Human Errors was released on May 1st (2018) by Houghton Mifflin Harcourt (US/Canada) and Orion (UK, Ireland, Australia).
Some recognition so far:
- Listed by Publisher’s Weekly as a “Big Title” for 2018.
- “What to read this summer,” Discover Magazine.
- Chosen by the Wall Street Journal as a “Summer Read” for 2018.
- Chosen by Publishers Marketplace as a “Buzz Book” for spring/summer 2018 and a “Book Pick” for May, 2018.
- “Summer books of 2018,” The Financial Times. (UK)
- Named “Exceptional Nonfiction” by Strong Words Magazine (UK).
- EndPoints: “The Best Science Books to Read in Summer 2018″
Talks and Signings:
- Phi Beta Kappa Induction Ceremony, City College of New York
- Book Culture (NYC), May 3rd, (Facebook event).
- New York Public Library (main building, 42nd St.), May 16th, w/ Ian Tattersall (listed in New York Times: “New York Today” section)
- Boston Public Library, June 21st (with Kenneth Miller, Lisa Feldman Barrett, and Deborah Blum)
- San Diego Public Library, August 1st
- San Francisco Public Library, August 7th
- Oakland Public Library, August 8th
- Panel with Carl Zimmer, Randi Epstein, and Sebastian Seung, October 4th at the 92nd street Y.
- Kirkus Reviews: The author’s offbeat view of human evolution makes for lively reading and invites readers to think deeply. Full Review.
- Discover Magazine: A funny, fascinating catalog of our collective shortcomings that’s tough to put down. Full Review.
- The Times (UK). Spry, plausible, free from jargon, and much better than the usual run of popular science and medical books, which are destined to be shelved in the den of geek, Human Errors is the most enjoyable anatomical study since Jonathan Miller’s The Body in Question… Full Review.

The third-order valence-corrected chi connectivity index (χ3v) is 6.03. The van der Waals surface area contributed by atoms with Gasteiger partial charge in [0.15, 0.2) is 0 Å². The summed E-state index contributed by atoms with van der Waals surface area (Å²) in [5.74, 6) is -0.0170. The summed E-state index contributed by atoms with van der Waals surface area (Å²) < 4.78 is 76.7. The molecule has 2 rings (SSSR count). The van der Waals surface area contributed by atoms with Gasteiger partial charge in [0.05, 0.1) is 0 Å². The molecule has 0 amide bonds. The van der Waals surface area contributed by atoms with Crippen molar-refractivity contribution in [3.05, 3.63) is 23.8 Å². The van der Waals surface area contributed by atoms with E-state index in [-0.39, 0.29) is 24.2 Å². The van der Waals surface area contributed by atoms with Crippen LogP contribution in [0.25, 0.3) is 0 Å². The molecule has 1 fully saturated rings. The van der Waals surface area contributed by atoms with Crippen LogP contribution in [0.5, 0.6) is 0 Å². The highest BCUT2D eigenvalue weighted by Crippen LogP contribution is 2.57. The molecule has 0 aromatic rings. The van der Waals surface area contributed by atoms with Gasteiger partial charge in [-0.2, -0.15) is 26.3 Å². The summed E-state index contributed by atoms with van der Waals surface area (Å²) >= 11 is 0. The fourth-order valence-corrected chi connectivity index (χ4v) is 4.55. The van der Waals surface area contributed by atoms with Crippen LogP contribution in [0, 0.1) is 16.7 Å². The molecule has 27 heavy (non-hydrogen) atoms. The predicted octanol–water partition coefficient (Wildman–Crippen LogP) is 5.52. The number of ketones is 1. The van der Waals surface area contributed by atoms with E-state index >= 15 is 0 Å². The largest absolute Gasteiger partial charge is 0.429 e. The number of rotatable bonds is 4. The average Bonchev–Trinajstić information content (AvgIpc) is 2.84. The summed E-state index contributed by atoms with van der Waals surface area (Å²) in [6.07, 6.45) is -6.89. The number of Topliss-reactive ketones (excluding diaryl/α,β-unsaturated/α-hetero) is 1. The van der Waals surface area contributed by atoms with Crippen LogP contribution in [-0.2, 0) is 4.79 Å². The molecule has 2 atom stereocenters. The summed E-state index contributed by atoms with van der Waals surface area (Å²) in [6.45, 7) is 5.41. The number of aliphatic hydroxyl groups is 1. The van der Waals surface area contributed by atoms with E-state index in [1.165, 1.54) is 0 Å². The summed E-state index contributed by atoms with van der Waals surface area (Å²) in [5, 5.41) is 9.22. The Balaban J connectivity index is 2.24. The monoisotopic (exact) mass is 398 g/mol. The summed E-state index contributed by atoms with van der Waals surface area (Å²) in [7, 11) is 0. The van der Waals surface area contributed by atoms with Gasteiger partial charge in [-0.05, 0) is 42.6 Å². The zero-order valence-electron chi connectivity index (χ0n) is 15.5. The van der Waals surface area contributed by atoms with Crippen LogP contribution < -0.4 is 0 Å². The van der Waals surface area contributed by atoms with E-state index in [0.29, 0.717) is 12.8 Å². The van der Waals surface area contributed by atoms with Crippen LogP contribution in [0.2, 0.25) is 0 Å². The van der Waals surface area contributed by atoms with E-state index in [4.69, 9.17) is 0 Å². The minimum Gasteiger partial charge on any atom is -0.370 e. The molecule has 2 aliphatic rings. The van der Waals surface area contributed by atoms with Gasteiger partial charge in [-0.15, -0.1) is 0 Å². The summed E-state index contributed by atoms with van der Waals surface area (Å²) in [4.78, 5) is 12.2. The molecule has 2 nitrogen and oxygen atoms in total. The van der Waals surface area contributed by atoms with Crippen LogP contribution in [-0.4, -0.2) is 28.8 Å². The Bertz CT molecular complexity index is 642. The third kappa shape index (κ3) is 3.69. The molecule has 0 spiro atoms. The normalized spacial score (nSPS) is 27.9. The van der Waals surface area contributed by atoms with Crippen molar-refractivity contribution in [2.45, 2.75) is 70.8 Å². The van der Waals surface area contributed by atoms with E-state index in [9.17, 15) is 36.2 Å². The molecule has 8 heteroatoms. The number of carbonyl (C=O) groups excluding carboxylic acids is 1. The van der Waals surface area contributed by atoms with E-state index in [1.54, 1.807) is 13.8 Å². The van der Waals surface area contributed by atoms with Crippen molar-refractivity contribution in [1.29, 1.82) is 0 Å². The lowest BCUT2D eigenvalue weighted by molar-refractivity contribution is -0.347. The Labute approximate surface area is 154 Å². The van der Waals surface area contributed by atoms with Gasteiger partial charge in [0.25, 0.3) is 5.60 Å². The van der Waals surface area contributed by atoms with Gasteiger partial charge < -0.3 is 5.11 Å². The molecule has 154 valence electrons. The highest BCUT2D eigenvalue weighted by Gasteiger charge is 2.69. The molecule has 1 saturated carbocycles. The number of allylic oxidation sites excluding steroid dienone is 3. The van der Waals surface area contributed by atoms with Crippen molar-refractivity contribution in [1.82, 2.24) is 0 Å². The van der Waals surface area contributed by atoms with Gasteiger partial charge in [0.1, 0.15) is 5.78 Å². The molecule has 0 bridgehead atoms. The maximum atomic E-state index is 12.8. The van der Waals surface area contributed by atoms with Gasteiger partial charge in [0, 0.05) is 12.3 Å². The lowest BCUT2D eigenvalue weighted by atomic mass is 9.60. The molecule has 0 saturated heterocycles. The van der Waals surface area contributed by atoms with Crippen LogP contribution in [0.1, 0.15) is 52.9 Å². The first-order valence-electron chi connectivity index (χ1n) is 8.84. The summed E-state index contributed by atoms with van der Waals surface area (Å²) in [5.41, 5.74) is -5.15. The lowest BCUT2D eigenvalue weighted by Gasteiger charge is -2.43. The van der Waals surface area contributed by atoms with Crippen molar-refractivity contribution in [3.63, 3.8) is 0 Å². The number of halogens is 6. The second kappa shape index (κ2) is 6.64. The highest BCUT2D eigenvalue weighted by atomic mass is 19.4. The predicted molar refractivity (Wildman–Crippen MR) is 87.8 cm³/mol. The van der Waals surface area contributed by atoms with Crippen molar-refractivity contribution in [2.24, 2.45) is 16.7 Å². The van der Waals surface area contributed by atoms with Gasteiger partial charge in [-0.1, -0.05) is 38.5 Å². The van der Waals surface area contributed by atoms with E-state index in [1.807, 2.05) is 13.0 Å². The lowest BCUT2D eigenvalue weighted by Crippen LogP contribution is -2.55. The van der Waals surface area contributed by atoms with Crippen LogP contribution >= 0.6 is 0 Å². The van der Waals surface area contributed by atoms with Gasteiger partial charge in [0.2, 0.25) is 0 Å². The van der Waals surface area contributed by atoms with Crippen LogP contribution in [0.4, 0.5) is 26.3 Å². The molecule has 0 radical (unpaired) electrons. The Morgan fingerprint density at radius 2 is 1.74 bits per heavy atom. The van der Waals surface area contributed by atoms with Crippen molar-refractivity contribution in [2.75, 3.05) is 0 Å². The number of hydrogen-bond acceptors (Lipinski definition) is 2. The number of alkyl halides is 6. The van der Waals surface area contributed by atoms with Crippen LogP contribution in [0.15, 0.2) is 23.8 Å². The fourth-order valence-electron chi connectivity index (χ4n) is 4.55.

- The Daily Express (UK): After reading Human Errors, nobody will see their body in the same way again. Full Review.
- Shelf Awareness: Entertaining and informative, Human Errors can provoke thought and discussion… Full Review.
- Medium: Human Errors is a page-turner of a biology book. Full Review
- Dear Author: I enjoyed this look at… Full Review.
- Family Tree: Chosen as “top choice” for June 2018. “…refreshing take on modern scientific discoveries… Full Review.
- Massive: “Human Errors was an enjoyable read (ironic, considering its focus on our faults). Lents’ tone and style are conversational, and his examples are relatable.” Full Review.
- Rated Reads: “A fun little book, with the science explained in simple layman’s terms so anyone can appreciate the flaws the author has outlined. It’s educational and entertaining.” Full Review.
- Purple Owl Reviews: an excellent blend of information, theory and humor. Full Review.
- Bookish Beck: “Lents writes in a good conversational style and usually avoids oversimplifying the science… It’s a wry and gentle treatment of human weakness; the content never turns depressing or bitter. Recommended for all curious readers of popular science.” Full Review.
- Ylogs: An informative and entertaining read. Full Review.
- Author Translator Olga: I really enjoyed this book and found it very informative… very conversational tone… I found the book fascinating… I strongly recommend it. Full Review.